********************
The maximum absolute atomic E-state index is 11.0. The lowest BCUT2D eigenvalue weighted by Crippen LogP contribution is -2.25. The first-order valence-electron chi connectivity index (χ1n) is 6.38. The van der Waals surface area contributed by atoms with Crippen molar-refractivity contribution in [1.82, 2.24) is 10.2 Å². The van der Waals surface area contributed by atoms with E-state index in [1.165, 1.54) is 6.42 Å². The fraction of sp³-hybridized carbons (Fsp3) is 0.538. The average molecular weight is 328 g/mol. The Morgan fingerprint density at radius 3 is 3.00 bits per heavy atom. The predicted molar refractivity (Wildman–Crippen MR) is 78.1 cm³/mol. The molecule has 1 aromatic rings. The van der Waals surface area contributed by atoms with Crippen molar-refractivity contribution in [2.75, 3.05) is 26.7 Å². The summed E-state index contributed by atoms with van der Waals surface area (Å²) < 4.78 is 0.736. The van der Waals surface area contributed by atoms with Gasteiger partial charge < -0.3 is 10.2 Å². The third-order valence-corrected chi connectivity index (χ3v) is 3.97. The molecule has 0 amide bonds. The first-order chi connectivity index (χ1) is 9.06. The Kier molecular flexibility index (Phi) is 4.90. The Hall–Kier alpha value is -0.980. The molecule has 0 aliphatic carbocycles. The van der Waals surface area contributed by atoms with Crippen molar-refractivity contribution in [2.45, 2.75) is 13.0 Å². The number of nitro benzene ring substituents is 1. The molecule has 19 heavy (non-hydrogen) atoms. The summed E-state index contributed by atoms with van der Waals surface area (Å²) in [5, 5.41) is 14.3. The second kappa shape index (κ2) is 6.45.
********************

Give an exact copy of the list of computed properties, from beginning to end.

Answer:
The maximum absolute atomic E-state index is 11.0. The lowest BCUT2D eigenvalue weighted by Crippen LogP contribution is -2.25. The first-order valence-electron chi connectivity index (χ1n) is 6.38. The van der Waals surface area contributed by atoms with Crippen molar-refractivity contribution in [1.82, 2.24) is 10.2 Å². The van der Waals surface area contributed by atoms with E-state index in [1.165, 1.54) is 6.42 Å². The fraction of sp³-hybridized carbons (Fsp3) is 0.538. The average molecular weight is 328 g/mol. The Morgan fingerprint density at radius 3 is 3.00 bits per heavy atom. The predicted molar refractivity (Wildman–Crippen MR) is 78.1 cm³/mol. The molecule has 1 aromatic rings. The van der Waals surface area contributed by atoms with Crippen molar-refractivity contribution in [2.75, 3.05) is 26.7 Å². The summed E-state index contributed by atoms with van der Waals surface area (Å²) < 4.78 is 0.736. The van der Waals surface area contributed by atoms with Gasteiger partial charge < -0.3 is 10.2 Å². The third-order valence-corrected chi connectivity index (χ3v) is 3.97. The molecule has 0 amide bonds. The first-order chi connectivity index (χ1) is 9.06. The Kier molecular flexibility index (Phi) is 4.90. The Hall–Kier alpha value is -0.980. The molecule has 0 aliphatic carbocycles. The van der Waals surface area contributed by atoms with Crippen molar-refractivity contribution in [2.45, 2.75) is 13.0 Å². The number of nitro benzene ring substituents is 1. The molecule has 19 heavy (non-hydrogen) atoms. The summed E-state index contributed by atoms with van der Waals surface area (Å²) in [5, 5.41) is 14.3. The second kappa shape index (κ2) is 6.45.